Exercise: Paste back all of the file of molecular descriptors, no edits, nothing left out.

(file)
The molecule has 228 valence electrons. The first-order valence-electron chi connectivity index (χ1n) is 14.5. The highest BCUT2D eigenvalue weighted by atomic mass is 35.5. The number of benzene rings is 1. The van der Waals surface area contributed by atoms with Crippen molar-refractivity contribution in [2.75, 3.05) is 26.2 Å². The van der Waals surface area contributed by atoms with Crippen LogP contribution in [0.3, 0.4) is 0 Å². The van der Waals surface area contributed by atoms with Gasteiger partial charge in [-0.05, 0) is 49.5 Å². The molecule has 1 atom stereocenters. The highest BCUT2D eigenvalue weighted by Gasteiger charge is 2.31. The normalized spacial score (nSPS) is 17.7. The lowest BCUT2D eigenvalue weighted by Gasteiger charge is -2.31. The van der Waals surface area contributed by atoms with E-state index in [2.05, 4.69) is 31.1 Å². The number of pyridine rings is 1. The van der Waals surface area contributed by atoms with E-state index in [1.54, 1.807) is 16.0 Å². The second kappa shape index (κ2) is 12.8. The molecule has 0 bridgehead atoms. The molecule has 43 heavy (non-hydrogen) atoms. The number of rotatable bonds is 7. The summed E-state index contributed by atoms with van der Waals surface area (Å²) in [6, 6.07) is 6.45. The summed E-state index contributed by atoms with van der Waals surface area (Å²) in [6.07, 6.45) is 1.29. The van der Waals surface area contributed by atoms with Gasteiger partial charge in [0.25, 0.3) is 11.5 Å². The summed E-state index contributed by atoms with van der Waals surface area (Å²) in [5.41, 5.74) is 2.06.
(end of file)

The molecule has 228 valence electrons. The first-order valence-electron chi connectivity index (χ1n) is 14.5. The highest BCUT2D eigenvalue weighted by atomic mass is 35.5. The number of benzene rings is 1. The van der Waals surface area contributed by atoms with Crippen molar-refractivity contribution in [2.75, 3.05) is 26.2 Å². The van der Waals surface area contributed by atoms with Crippen LogP contribution in [0.3, 0.4) is 0 Å². The van der Waals surface area contributed by atoms with Gasteiger partial charge in [-0.05, 0) is 49.5 Å². The molecule has 1 atom stereocenters. The highest BCUT2D eigenvalue weighted by Gasteiger charge is 2.31. The normalized spacial score (nSPS) is 17.7. The lowest BCUT2D eigenvalue weighted by Gasteiger charge is -2.31. The van der Waals surface area contributed by atoms with E-state index in [2.05, 4.69) is 31.1 Å². The number of pyridine rings is 1. The van der Waals surface area contributed by atoms with E-state index in [1.54, 1.807) is 16.0 Å². The second kappa shape index (κ2) is 12.8. The molecule has 0 bridgehead atoms. The molecule has 43 heavy (non-hydrogen) atoms. The number of rotatable bonds is 7. The summed E-state index contributed by atoms with van der Waals surface area (Å²) in [6, 6.07) is 6.45. The summed E-state index contributed by atoms with van der Waals surface area (Å²) in [6.07, 6.45) is 1.29. The van der Waals surface area contributed by atoms with Gasteiger partial charge in [0.25, 0.3) is 11.5 Å². The summed E-state index contributed by atoms with van der Waals surface area (Å²) in [5.41, 5.74) is 2.06.